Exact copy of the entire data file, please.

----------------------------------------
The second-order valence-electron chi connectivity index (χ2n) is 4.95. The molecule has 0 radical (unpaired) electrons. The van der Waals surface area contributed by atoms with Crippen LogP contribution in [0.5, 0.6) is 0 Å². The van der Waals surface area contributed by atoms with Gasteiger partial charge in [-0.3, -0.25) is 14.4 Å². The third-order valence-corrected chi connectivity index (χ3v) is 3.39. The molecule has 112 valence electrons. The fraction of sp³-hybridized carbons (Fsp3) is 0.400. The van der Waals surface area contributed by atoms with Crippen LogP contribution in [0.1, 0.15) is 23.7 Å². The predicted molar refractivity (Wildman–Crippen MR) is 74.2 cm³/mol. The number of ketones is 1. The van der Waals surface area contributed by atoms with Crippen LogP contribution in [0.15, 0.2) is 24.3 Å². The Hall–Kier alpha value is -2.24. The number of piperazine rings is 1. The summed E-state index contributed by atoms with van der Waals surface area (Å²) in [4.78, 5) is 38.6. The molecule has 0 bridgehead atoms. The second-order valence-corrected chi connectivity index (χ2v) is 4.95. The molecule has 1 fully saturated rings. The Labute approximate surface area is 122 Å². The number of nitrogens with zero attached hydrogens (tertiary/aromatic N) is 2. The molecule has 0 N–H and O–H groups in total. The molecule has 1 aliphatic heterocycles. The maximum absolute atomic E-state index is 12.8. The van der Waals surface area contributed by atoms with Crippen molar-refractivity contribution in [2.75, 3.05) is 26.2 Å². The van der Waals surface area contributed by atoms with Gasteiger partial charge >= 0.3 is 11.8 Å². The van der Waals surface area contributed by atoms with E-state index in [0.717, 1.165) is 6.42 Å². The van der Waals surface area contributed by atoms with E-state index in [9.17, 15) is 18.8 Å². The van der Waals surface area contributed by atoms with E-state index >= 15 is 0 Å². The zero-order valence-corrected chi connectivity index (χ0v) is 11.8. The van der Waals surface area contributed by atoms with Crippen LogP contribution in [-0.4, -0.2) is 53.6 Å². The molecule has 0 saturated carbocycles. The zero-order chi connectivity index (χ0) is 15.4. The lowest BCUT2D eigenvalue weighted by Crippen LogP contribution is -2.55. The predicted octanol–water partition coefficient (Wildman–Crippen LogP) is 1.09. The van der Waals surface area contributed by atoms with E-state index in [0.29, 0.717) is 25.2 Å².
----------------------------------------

The second-order valence-electron chi connectivity index (χ2n) is 4.95. The molecule has 0 radical (unpaired) electrons. The van der Waals surface area contributed by atoms with Crippen LogP contribution in [0.5, 0.6) is 0 Å². The van der Waals surface area contributed by atoms with Gasteiger partial charge in [-0.3, -0.25) is 14.4 Å². The third-order valence-corrected chi connectivity index (χ3v) is 3.39. The molecule has 112 valence electrons. The fraction of sp³-hybridized carbons (Fsp3) is 0.400. The van der Waals surface area contributed by atoms with Crippen LogP contribution in [0.1, 0.15) is 23.7 Å². The predicted molar refractivity (Wildman–Crippen MR) is 74.2 cm³/mol. The number of ketones is 1. The van der Waals surface area contributed by atoms with Crippen LogP contribution in [0.15, 0.2) is 24.3 Å². The Hall–Kier alpha value is -2.24. The number of piperazine rings is 1. The summed E-state index contributed by atoms with van der Waals surface area (Å²) in [4.78, 5) is 38.6. The molecule has 0 bridgehead atoms. The second-order valence-corrected chi connectivity index (χ2v) is 4.95. The molecule has 1 fully saturated rings. The Labute approximate surface area is 122 Å². The number of nitrogens with zero attached hydrogens (tertiary/aromatic N) is 2. The molecule has 0 N–H and O–H groups in total. The molecule has 1 aliphatic heterocycles. The maximum absolute atomic E-state index is 12.8. The van der Waals surface area contributed by atoms with Crippen molar-refractivity contribution in [2.75, 3.05) is 26.2 Å². The van der Waals surface area contributed by atoms with Gasteiger partial charge >= 0.3 is 11.8 Å². The van der Waals surface area contributed by atoms with E-state index in [0.717, 1.165) is 6.42 Å². The van der Waals surface area contributed by atoms with E-state index in [9.17, 15) is 18.8 Å². The van der Waals surface area contributed by atoms with E-state index >= 15 is 0 Å². The zero-order valence-corrected chi connectivity index (χ0v) is 11.8. The van der Waals surface area contributed by atoms with Crippen LogP contribution in [-0.4, -0.2) is 53.6 Å². The molecule has 0 saturated carbocycles. The zero-order chi connectivity index (χ0) is 15.4. The lowest BCUT2D eigenvalue weighted by Crippen LogP contribution is -2.55. The predicted octanol–water partition coefficient (Wildman–Crippen LogP) is 1.09. The van der Waals surface area contributed by atoms with E-state index in [0.29, 0.717) is 25.2 Å².